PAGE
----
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From The Los Angeles Review of Books:
What if we remembered Jack Kirby not for Captain America or Galactus, but for the romance comics that he and Joe Simon produced during the late 1940s and early 1950s in their wildly successful titles Young Romance and Young Love? Kirby’s work in the genre, which he and Simon invented, are marked by Wellesian compositions and subtle character studies. They’re the equal of Kirby’s best superhero stories. Twenty thousand romance comics were printed in this period. One billion copies were sold.
Imagine an issue of What If…, Marvel’s late 1970s series imagining alternative timelines for their characters, in which the romance genre’s fans never disappear. In the 1960s, Kirby moves to Marvel and he and Stan Lee create a universe not of superheroes and mutants, but of heartthrobs who dress like Steve McQueen and strong women who look like Jean Seberg. In the mid-1980s, Frank Miller and Alan Moore produce gritty, revisionist graphic novels that revive the genre for a more cynical era. Moore’s Watchwomen tells the story of a dystopian America in which Richard Nixon vanquished the Vietnamese thanks to a romantic intrigue involving a Minnesota housewife and Võ Nguyên Giáp. Romance, the culture understands, is best suited to the comics medium, and supermarkets don’t sell romance paperbacks.
In the early 2000s, Hollywood, after several false starts, produces lush big-budget spectacles based on classic romance comics. Franchises are born. Film snobs compare the current crop of blockbusters unfavorably to the saturated melodramas of Hollywood’s Golden Age. “Where is our generation’s All That Heaven Allows? Our Written on the Wind?” they write in The New Yorker. “Cinema is dead.” But ticket buyers don’t worry too much about the elites’ complaints. The movies sell toys and video games and they do well in China. Comic-cons are dominated by fans who think they’re rebels for performing romance cosplay.
Academics hold conferences where they argue for the cultural legitimacy of the romance comics genre. Professors teach Chris Claremont’s classic run on Heart People alongside Pride and Prejudice. Salman Rushdie declares himself a fan of romance, and Michael Chabon turns his own fandom into a career. Romance comics face a reckoning in the 2010s, when a disgruntled fan base points out the genre’s long history of racism and sexism. The major publishing houses introduce a new set of romance comics heroes and heroines who are more representative of the country’s demographics. An alt-right backlash ensues, but Marvel, to its credit, keeps the new characters. Ta-Nehisi Coates and Roxane Gay contribute story lines about classic romance comics’ few black protagonists. Fantagraphics and Drawn and Quarterly, meanwhile, publish indie superhero comics read by only a select few. The spring box office in 2019 is dominated by the Russo brothers’ Young Romance: Growing Older and Closer to Death. Think pieces in The New York Times, NPR, Slate, and the Los Angeles Review of Books point out connections to the #MeToo movement, Black Lives Matter, the war on terror, and climate change. Alan Moore declares the romance comics genre morally indefensible. Martin Scorsese makes superhero films.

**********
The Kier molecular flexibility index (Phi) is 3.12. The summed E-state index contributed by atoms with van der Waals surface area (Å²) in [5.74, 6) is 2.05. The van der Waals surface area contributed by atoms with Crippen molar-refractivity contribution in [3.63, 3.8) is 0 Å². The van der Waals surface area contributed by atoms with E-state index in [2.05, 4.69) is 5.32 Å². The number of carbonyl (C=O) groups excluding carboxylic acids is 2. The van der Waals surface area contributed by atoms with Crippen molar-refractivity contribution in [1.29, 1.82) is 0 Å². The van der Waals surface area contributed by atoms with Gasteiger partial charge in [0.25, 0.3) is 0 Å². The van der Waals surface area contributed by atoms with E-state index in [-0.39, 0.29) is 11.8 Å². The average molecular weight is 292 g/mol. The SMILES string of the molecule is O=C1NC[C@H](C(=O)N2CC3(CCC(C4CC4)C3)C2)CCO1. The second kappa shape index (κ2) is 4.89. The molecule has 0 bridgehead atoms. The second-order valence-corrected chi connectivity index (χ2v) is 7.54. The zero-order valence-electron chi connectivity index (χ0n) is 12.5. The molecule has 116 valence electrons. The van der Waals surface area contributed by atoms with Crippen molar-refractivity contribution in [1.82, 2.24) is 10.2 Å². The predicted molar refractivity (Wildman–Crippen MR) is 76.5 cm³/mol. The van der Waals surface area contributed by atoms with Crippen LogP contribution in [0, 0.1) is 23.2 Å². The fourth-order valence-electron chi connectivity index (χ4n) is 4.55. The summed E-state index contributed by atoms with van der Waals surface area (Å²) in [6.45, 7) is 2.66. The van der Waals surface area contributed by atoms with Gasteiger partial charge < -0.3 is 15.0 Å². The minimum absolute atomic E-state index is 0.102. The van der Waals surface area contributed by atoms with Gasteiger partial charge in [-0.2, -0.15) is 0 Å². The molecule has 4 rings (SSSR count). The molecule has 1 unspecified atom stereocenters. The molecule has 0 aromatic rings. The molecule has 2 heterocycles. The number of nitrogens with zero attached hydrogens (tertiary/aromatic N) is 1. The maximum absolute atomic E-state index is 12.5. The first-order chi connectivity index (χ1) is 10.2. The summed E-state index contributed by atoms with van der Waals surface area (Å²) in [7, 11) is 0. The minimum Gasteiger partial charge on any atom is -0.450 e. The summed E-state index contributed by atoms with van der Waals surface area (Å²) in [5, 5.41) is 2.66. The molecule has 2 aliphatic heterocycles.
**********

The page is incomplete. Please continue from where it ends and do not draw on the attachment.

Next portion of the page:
In fact, it’s even more complicated than that. A society in which the culture as a whole reads romance comics is also a society more interested in women’s stories, and thus a society slightly less dominated by men. The industry includes more women creators. It is Margaret Atwood and Zadie Smith, not Rushdie and Chabon, who champion mainstream fare. Hillary Clinton is elected president in 1992 and proves just as inadequate as her husband did in another reality.
. . . .
In our own world, only a very small percentage of vintage romance comics have been reprinted. And the few that you can find are advertised as exceptional, either for their aesthetics or their ideology. In 2003, Fantagraphics released Romance Without Tears, a collection of work written by Dana Dutch for the independent publisher Archer St. John. Several of these comics are drawn by Matt Baker, a gay, black man who was one of the few African-American artists of the comics’ Golden Age. John Benson, who spent years compiling the volume, argues in his introduction not so much for the stories’ aesthetic brilliance as for their proto-feminism. “Dutch’s protagonists,” as opposed to those in other romance comics, “were lively, active young women who, though often naïve and inexperienced, had character, a sense of self worth [sic], and a great deal of common sense.” In 2012 and 2014, Fantagraphics published Young Romance and Young Romance 2, a selection of Kirby and Simon’s work. In the introduction to the first volume, Michelle Nolan calls Kirby and Simon’s issues “some of the most dramatic and emotionally powerful comics of their time.” She also commends the creators for their qualified progressivism, noting that “[t]o this writer’s best knowledge, Simon and Kirby dealt with virtually every type of social issue except the still-forbidden interracial romance.” Twenty-first-century readers accept, even celebrate, this sort of didacticism. Comics should be nutritional, they say. They should make us good, or at least less bad.
. . . .
Romance, by definition, is a genre in which women live to find love. If they didn’t, these stories would not exist.
Link to the rest at The Los Angeles Review of Books